Saturday, November 25, 2017
John Dickson Carr's To Wake The Dead
While I wouldn't exactly call this a cozy, it is Golden Age, and the brutality isn't dwelt on. Thankfully.
The top floor where Jenny Kent was murdered is entirely taken up by a party associated with South African millionaire Dan Reaper. For various reasons no one else has access to the top floor, or so it seems, establishing a country house murder scenario, without the country house.
Rodney Kent's earlier murder occurs in an actual country house with the same limited set of suspects.
As a fair-play cluing mystery, this was a superb entry. Everything was there to point to the murderer, but for me at least the killer came as a complete surprise. Perhaps the killer's seeming alibi for Jenny Kent's murder was a little improbable, but there were enough hints that it didn't seem unfair. And as I say I had no idea who it would be. Quite often in a Golden Age mystery I know who will turn out the killer less by the clues than by how the author writes about the killer.
There was a romantic comedy side plot in this one, but it felt like a bit of an afterthought. It involved Christopher Kent and one of the suspects. Now--of course--the mystery should be the main thing in a mystery novel, but I like a romantic comedy side plot, and Carr can and did do better. Oh, well.
I also thought about structure in this in a way I'm not really sure I should. But it brings up an interesting point.
In the beginning, there was Watson. (Well, not really, but go with me.) Our entry point into the story was not the genius detective, but the sidekick who was writing the story. Sidekicks can be first-person narrators or third-person focus characters. They can be useful and relatively competent (Watson of the books or Archie Goodwin) or amiable duffers (Nigel Bruce as Watson). Agatha Christie starts with Hastings as Poirot's regular sidekick before gradually letting him slip away.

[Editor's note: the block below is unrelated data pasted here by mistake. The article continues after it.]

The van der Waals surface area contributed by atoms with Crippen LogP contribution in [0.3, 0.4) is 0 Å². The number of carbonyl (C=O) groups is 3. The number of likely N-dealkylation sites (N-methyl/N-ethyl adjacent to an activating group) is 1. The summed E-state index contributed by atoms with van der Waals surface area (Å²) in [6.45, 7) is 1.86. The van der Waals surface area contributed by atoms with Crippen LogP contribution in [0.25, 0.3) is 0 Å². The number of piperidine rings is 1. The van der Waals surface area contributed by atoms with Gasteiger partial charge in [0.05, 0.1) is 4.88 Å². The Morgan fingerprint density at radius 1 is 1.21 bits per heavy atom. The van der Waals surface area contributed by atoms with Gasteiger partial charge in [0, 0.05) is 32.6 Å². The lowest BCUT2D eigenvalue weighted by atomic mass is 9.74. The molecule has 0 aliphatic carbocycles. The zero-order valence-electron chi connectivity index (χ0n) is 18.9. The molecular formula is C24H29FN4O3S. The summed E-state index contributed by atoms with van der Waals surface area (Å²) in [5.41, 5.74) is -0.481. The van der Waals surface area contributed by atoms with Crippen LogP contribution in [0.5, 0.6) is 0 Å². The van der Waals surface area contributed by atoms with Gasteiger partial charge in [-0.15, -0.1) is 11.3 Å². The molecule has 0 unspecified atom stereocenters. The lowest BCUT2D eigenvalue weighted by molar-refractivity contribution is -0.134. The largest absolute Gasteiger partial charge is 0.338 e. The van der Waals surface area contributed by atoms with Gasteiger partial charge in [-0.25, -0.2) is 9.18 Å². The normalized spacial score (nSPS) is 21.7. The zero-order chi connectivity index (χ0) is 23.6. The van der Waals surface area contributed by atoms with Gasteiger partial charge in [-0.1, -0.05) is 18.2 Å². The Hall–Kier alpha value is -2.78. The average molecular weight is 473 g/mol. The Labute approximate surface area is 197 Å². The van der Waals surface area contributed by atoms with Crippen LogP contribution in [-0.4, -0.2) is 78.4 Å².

The detective can be the focal point. This is certainly the case with the hard boiled style: the Continental Op, Sam Spade, Philip Marlowe. But many of the Ellery Queen mysteries work this way, too, as do the Perry Mason novels. As a general rule, the focal point character is present in every scene. Scenes where that character wasn't present can only appear by report.
We can also have no single character through whose eyes we see events, but shift as needed. This is less used in mysteries, though standard in literary fiction, especially of an earlier era. Partly this is because then what do you do with the murderer's thoughts? In any case Msgr. Knox forbade that in his list of rules, though yes, it does happen.
And you can have a one-time sidekick. That's what Carr does in this one, and while I haven't by any means read all of Carr's novels, it seems a common approach for him and others. There are one-time sidekicks in Edmund Crispin's Gervase Fen mysteries as well, for example. In this mystery it's Christopher Kent who is present in every scene. But Christopher Kent is or should be a suspect! He's given an alibi very early to make it seem somewhat acceptable he's invited into the room when Dr. Fell or Inspector Hadley interview suspects. I've swallowed this device in other mysteries, but this time it stuck out as unduly improbable. I understand why you might not want a regularly occurring dunce, but if your detective is professional or semi-professional, (Dr. Gideon Fell, though he doesn't seem to be paid, is regularly consulted) it just seems improbable that an amateur implicated in the case gets to be in the room all the time.
Ah, well. An observation. But still enjoyable anyway.
Tombstone. Golden Age. My Readers Block Vintage Mystery Scavenger Hunt.